When standard reversible potentials for bulk solution reactions, U0, are known, the reversible potentials when the reactant and product are adsorbed on an electrocatalyst surface, Urevsurf, are given in terms of these potentials and the adsorption Gibbs energy bond strengths:Urevsurf = U0 + ΔadsG (Ox)/F − ΔadsG (R)/F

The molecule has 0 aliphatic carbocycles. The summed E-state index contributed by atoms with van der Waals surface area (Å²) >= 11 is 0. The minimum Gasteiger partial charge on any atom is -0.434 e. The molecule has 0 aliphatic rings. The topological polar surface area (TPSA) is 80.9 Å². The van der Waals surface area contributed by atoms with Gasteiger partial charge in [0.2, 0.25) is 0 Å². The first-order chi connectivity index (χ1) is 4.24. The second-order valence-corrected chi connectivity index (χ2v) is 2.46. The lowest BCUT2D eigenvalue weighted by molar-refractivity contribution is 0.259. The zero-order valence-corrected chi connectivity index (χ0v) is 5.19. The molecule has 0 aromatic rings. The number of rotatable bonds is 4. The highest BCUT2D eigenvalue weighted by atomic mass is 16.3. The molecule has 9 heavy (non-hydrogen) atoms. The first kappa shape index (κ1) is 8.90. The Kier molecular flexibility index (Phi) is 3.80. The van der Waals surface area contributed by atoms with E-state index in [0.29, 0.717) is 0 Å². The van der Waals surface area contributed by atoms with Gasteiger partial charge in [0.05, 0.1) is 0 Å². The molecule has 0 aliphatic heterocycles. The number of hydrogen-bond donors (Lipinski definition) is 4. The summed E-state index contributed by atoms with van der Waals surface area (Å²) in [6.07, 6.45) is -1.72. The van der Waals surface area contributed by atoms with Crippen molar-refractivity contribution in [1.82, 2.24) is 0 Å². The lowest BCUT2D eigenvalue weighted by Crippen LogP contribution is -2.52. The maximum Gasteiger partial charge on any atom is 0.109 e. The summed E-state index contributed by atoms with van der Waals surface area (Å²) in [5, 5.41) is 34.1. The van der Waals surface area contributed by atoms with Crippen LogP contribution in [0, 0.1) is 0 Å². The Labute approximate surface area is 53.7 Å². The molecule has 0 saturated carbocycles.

When the ΔadsG (Ox) and ΔadsG (Red) values are known at potential Urevsurf, this equation is exact. When the overpotential for a multi-electron transfer reaction is minimal, each electron transfer takes place at the standard reversible potential for the overall reaction. In the case of O2 reduction to water via the intermediate step OOH(aq) → O(aq) + OH(aq), or via O2(g) → 2O(aq), the respective endergonic O–O dissociation Gibbs energies are shown to be 2.52 eV and 4.76 eV. When the oxygen product and water reactant adsorb weakly, as on platinum, the adsorption Gibbs energies, ΔadsG, for O, OH, and OOH intermediates can be uniquely predicted using these data. All of the above depend exclusively on experimentally determined data. Reversible potentials have been calculated for oxygen reduction steps on the platinum electrocatalyst surface using Interface 1.0, a comprehensive computational code for the potential dependence of the electrochemical interface. Using these results as benchmarks, eqn (i) is found to be accurate to around 0.1 V when the ΔadsG are values calculated for the potentials of zero charge, instead of 1.229 V, which is a significant simplification. The variation in ΔadsG values between the calculated potentials of zero charge and 1.229 V are found to be 0.2 eV V−1 or less. Prior work, using internal adsorption energies calculated at the potential of zero charge in place of Gibbs energies in eqn (i) was found to be accurate to within about 0.2 V. On platinum ΔadsG of the reaction OOH(ads) → O(ads) + OH(ads) is calculated at the potential of zero charge for the reactant and product to be about 1.2 eV exergonic under Langmuir conditions, and this Gibbs energy loss reduces the 1.229 V four-electron reversible potential on the platinum surface to an effective reversible potential of about 0.93 V for this mechanism on platinum. The effective reversible potential is a consequence of efficiency loss, not kinetics. Based on these values, the onset potential for four-electron oxygen reduction will be less than or equal to the effective reversible potential and on pure Pt(111) it appears to be equal to it.